An engine left running in a keyless car parked in a suburban garage is being blamed for the carbon monoxide poisoning of a couple in their Highland Park, Illinois, home last week.
What’s more, the incident reflects a trend that’s rising as drivers who are used to removing the key from their ignition walk away from vehicles that, because they run more quietly than ever before, are left to continue emitting potentially dangerous fumes.
“The good news is, most of the time people are not doing that in a closed environment,” Sean Kane, founder and president of the consumer watchdog group Safety Research & Strategies, tells PEOPLE. “That said, we have documented 15 deaths.”
He adds: “I’m pretty confident that is an undercount.”
Pasquale, 79, and Rina Fontanini, 75, died in their home early June 15, after lethal levels of carbon monoxide accumulated from their keyless 2013 Lincoln MKS left running in their garage, according to authorities and their son, the Chicago Tribune reports.
Cesare Fontanini, a lieutenant in the local fire department, arrived to find the garage door open and his father unconscious on the floor, he told the Tribune. After starting CPR and calling for an ambulance, he found his mother unconscious upstairs.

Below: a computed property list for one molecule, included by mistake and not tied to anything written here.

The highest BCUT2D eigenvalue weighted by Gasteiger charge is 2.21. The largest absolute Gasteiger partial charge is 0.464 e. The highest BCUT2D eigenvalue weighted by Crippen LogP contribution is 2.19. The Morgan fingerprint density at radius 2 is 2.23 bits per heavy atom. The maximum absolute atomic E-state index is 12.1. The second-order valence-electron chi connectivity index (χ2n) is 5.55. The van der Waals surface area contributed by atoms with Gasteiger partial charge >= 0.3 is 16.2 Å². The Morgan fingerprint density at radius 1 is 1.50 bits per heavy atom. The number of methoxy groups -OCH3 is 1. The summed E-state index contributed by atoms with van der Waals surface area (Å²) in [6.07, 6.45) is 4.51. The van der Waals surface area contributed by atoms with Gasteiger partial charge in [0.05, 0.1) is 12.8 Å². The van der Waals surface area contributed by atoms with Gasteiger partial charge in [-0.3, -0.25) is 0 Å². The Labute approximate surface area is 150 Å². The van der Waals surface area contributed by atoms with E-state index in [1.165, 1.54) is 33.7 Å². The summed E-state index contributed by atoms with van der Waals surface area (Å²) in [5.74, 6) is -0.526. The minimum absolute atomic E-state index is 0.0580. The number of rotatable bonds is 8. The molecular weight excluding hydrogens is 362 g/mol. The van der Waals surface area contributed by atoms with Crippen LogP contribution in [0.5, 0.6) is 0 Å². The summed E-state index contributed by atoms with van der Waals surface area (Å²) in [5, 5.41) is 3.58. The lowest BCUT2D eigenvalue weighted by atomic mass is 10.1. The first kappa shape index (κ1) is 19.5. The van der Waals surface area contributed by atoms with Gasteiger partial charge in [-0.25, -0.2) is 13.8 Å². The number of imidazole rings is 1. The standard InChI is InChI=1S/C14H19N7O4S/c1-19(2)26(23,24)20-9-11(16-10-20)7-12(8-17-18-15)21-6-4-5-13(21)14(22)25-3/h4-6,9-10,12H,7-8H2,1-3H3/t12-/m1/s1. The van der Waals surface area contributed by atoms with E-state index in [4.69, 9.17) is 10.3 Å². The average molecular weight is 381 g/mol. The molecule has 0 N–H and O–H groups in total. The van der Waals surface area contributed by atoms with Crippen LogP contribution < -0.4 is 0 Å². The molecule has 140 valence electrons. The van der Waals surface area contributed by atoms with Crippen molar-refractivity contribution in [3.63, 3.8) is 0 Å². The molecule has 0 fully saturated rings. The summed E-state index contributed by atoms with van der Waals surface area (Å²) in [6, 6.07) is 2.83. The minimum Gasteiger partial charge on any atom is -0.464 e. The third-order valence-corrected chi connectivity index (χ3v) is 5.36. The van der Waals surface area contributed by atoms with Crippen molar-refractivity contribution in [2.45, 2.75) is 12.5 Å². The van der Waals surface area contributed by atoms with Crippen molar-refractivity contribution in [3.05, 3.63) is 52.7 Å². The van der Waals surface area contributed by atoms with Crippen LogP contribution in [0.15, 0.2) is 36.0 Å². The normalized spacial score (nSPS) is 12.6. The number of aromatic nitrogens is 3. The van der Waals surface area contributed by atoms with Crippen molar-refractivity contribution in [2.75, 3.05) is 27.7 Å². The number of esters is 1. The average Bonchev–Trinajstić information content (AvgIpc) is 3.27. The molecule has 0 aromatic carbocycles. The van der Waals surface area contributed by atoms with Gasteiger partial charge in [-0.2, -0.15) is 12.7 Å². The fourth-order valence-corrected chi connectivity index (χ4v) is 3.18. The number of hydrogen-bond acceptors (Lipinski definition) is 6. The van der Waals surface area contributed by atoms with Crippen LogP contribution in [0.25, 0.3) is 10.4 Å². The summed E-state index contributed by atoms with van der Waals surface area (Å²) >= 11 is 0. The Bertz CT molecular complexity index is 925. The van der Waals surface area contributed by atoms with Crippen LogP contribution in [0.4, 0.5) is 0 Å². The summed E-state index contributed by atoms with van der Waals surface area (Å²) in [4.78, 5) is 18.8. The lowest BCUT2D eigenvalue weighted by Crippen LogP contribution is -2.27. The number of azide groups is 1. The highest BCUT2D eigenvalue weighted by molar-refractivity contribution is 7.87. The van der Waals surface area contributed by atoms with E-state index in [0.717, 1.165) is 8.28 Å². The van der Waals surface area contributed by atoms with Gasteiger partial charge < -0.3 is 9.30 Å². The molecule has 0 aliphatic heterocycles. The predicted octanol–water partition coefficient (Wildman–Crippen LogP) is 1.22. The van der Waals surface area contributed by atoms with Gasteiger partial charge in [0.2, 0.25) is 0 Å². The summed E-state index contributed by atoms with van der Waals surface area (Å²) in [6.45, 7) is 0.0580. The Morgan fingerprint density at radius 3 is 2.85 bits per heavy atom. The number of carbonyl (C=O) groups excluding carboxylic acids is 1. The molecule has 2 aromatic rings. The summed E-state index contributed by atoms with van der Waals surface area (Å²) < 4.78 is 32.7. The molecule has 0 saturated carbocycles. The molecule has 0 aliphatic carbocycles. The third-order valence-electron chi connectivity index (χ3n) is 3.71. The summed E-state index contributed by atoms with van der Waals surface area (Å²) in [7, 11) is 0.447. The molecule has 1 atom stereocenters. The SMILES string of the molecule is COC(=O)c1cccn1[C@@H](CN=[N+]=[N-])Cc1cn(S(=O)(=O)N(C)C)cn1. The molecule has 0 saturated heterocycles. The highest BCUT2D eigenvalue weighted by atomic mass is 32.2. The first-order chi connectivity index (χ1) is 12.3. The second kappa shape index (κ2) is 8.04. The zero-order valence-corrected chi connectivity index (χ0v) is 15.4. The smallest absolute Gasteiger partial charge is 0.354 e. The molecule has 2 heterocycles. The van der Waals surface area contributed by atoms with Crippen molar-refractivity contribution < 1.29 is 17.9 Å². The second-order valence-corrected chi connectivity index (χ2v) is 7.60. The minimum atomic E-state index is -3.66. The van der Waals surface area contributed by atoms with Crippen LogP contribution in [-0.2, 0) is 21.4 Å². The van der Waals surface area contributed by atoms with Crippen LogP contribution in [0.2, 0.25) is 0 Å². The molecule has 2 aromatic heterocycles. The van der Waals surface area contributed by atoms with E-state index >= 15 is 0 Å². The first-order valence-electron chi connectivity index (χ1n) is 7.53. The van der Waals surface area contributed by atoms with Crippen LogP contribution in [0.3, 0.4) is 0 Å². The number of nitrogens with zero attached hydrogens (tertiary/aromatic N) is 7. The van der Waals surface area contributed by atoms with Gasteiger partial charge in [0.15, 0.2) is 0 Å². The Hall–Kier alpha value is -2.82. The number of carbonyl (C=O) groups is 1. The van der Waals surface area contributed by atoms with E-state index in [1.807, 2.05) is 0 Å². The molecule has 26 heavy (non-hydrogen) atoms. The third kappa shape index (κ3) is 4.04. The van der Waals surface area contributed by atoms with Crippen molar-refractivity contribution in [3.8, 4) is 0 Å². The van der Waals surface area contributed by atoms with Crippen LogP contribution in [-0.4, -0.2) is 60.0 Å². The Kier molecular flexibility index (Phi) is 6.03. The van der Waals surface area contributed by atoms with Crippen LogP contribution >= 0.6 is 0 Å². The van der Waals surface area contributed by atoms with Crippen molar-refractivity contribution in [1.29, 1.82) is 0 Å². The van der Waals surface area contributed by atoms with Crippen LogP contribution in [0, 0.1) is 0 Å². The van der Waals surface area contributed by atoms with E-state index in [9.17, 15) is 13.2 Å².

He said he believes his father was awakened by a carbon monoxide detecter, which was found downstairs, and then discovered the running vehicle and opened the garage door in an failed effort to clear the air before he was overcome.
“My dad made a valiant attempt but it was too late,” he said.
In March General Motors recalled more than 50,000 Chevrolet Volt plug-in cars over concerns that its quieter engine – which can run on battery power alone – can lead to similar risk of carbon monoxide poisoning if parked indoors and left running, reports USA Today.
The Massachusetts-based Safety Research & Strategies has urged design modifications such as automatic shut-offs that would reduce such risks. Its research notes that the electronic key systems contribute to vehicle thefts and rollaways as cars that are left running fail to automatically shift into “park,” in addition to the threat of carbon monoxide poisonings.
“Almost every person we talk to who has a keyless car has left a car running somewhere,” says Kane. “The manufacturers do understand they’ve got a problem. Unfortunately they have responded very slowly and not uniformly with a fix.”